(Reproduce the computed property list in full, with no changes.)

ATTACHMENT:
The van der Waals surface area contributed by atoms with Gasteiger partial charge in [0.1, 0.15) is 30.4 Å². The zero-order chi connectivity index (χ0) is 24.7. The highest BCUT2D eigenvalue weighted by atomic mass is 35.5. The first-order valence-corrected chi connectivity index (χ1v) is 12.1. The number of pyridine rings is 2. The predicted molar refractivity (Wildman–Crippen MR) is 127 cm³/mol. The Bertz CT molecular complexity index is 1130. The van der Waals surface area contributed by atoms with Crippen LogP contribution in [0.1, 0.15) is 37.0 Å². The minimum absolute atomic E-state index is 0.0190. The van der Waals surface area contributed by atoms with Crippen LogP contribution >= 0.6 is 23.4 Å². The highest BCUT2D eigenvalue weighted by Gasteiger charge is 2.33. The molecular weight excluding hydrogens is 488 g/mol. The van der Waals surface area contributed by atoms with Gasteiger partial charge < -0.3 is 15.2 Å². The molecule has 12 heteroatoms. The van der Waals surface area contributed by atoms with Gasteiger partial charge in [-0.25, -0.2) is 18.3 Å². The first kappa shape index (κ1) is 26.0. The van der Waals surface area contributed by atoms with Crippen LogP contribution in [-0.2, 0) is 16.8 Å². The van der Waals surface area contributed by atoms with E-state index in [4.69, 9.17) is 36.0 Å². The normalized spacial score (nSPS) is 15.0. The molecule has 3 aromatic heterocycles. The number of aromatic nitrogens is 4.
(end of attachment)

The van der Waals surface area contributed by atoms with Gasteiger partial charge in [0.1, 0.15) is 30.4 Å². The zero-order chi connectivity index (χ0) is 24.7. The highest BCUT2D eigenvalue weighted by atomic mass is 35.5. The first-order valence-corrected chi connectivity index (χ1v) is 12.1. The number of pyridine rings is 2. The predicted molar refractivity (Wildman–Crippen MR) is 127 cm³/mol. The Bertz CT molecular complexity index is 1130. The van der Waals surface area contributed by atoms with Crippen LogP contribution in [0.1, 0.15) is 37.0 Å². The minimum absolute atomic E-state index is 0.0190. The van der Waals surface area contributed by atoms with Crippen LogP contribution >= 0.6 is 23.4 Å². The highest BCUT2D eigenvalue weighted by Gasteiger charge is 2.33. The molecular weight excluding hydrogens is 488 g/mol. The van der Waals surface area contributed by atoms with Gasteiger partial charge < -0.3 is 15.2 Å². The molecule has 12 heteroatoms. The van der Waals surface area contributed by atoms with Gasteiger partial charge in [-0.25, -0.2) is 18.3 Å². The first kappa shape index (κ1) is 26.0. The van der Waals surface area contributed by atoms with Crippen LogP contribution in [-0.2, 0) is 16.8 Å². The van der Waals surface area contributed by atoms with E-state index in [4.69, 9.17) is 36.0 Å². The normalized spacial score (nSPS) is 15.0. The molecule has 3 aromatic heterocycles. The number of aromatic nitrogens is 4.